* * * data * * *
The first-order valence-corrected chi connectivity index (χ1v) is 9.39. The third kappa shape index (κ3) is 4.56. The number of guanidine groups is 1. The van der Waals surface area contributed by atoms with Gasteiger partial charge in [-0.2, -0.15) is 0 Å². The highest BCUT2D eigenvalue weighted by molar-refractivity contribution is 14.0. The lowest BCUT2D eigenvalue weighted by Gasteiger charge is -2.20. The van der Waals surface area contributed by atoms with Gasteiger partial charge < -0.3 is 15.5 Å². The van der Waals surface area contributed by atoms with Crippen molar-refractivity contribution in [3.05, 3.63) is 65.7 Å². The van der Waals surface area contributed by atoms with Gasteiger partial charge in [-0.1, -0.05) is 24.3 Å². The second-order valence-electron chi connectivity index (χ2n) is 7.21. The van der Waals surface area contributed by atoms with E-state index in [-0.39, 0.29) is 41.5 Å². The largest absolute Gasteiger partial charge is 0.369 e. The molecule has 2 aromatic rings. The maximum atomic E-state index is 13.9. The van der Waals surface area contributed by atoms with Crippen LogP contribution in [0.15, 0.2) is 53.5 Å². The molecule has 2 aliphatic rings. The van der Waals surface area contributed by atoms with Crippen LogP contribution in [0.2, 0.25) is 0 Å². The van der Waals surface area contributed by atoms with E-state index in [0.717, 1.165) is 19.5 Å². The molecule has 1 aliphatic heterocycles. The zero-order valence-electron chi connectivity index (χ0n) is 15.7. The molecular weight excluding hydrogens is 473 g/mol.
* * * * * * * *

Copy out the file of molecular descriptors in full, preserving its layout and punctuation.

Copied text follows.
The first-order valence-corrected chi connectivity index (χ1v) is 9.39. The third kappa shape index (κ3) is 4.56. The number of guanidine groups is 1. The van der Waals surface area contributed by atoms with Gasteiger partial charge in [-0.2, -0.15) is 0 Å². The highest BCUT2D eigenvalue weighted by molar-refractivity contribution is 14.0. The lowest BCUT2D eigenvalue weighted by Gasteiger charge is -2.20. The van der Waals surface area contributed by atoms with Gasteiger partial charge < -0.3 is 15.5 Å². The van der Waals surface area contributed by atoms with Crippen molar-refractivity contribution in [3.05, 3.63) is 65.7 Å². The van der Waals surface area contributed by atoms with Gasteiger partial charge in [-0.1, -0.05) is 24.3 Å². The second-order valence-electron chi connectivity index (χ2n) is 7.21. The van der Waals surface area contributed by atoms with E-state index in [-0.39, 0.29) is 41.5 Å². The largest absolute Gasteiger partial charge is 0.369 e. The molecule has 2 aromatic rings. The maximum atomic E-state index is 13.9. The van der Waals surface area contributed by atoms with Crippen LogP contribution in [0.15, 0.2) is 53.5 Å². The molecule has 2 aliphatic rings. The van der Waals surface area contributed by atoms with Crippen LogP contribution in [0.2, 0.25) is 0 Å². The van der Waals surface area contributed by atoms with E-state index in [0.717, 1.165) is 19.5 Å². The molecule has 1 aliphatic heterocycles. The zero-order valence-electron chi connectivity index (χ0n) is 15.7. The molecular weight excluding hydrogens is 473 g/mol.